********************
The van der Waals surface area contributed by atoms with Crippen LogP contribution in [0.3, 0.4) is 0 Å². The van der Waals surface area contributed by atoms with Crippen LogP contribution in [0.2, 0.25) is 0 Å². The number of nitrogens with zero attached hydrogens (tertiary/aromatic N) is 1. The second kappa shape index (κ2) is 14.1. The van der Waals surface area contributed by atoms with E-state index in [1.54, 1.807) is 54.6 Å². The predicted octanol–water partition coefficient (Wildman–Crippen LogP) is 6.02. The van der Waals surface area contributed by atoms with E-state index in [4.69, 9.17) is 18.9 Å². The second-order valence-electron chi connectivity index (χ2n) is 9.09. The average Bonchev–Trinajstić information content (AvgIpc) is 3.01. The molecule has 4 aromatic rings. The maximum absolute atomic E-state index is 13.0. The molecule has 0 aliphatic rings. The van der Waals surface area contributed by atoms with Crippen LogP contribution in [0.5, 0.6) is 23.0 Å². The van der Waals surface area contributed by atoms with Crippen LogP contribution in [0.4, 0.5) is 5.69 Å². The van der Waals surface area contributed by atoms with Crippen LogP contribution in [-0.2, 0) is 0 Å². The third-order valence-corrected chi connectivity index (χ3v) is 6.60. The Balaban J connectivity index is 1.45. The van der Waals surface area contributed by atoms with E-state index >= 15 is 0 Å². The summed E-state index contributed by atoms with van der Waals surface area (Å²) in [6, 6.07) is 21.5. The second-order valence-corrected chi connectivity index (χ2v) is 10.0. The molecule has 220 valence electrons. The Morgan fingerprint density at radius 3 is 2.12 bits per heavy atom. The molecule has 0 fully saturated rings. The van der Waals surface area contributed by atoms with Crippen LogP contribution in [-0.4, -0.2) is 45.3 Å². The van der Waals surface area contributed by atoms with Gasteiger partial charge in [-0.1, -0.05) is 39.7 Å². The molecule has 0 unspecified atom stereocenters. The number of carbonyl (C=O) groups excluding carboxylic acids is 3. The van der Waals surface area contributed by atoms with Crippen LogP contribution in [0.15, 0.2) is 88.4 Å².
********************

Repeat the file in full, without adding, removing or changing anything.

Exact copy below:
The van der Waals surface area contributed by atoms with Crippen LogP contribution in [0.3, 0.4) is 0 Å². The van der Waals surface area contributed by atoms with Crippen LogP contribution in [0.2, 0.25) is 0 Å². The number of nitrogens with zero attached hydrogens (tertiary/aromatic N) is 1. The second kappa shape index (κ2) is 14.1. The van der Waals surface area contributed by atoms with E-state index in [1.54, 1.807) is 54.6 Å². The predicted octanol–water partition coefficient (Wildman–Crippen LogP) is 6.02. The van der Waals surface area contributed by atoms with E-state index in [4.69, 9.17) is 18.9 Å². The second-order valence-electron chi connectivity index (χ2n) is 9.09. The average Bonchev–Trinajstić information content (AvgIpc) is 3.01. The molecule has 4 aromatic rings. The maximum absolute atomic E-state index is 13.0. The molecule has 0 aliphatic rings. The van der Waals surface area contributed by atoms with Crippen LogP contribution in [0.5, 0.6) is 23.0 Å². The van der Waals surface area contributed by atoms with Crippen LogP contribution in [0.4, 0.5) is 5.69 Å². The van der Waals surface area contributed by atoms with Crippen LogP contribution in [-0.2, 0) is 0 Å². The third-order valence-corrected chi connectivity index (χ3v) is 6.60. The Balaban J connectivity index is 1.45. The van der Waals surface area contributed by atoms with E-state index >= 15 is 0 Å². The summed E-state index contributed by atoms with van der Waals surface area (Å²) in [6, 6.07) is 21.5. The second-order valence-corrected chi connectivity index (χ2v) is 10.0. The molecule has 220 valence electrons. The Morgan fingerprint density at radius 3 is 2.12 bits per heavy atom. The molecule has 0 fully saturated rings. The van der Waals surface area contributed by atoms with Crippen LogP contribution in [-0.4, -0.2) is 45.3 Å². The van der Waals surface area contributed by atoms with Gasteiger partial charge in [-0.1, -0.05) is 39.7 Å². The molecule has 0 unspecified atom stereocenters. The number of carbonyl (C=O) groups excluding carboxylic acids is 3. The van der Waals surface area contributed by atoms with Crippen LogP contribution in [0.15, 0.2) is 88.4 Å².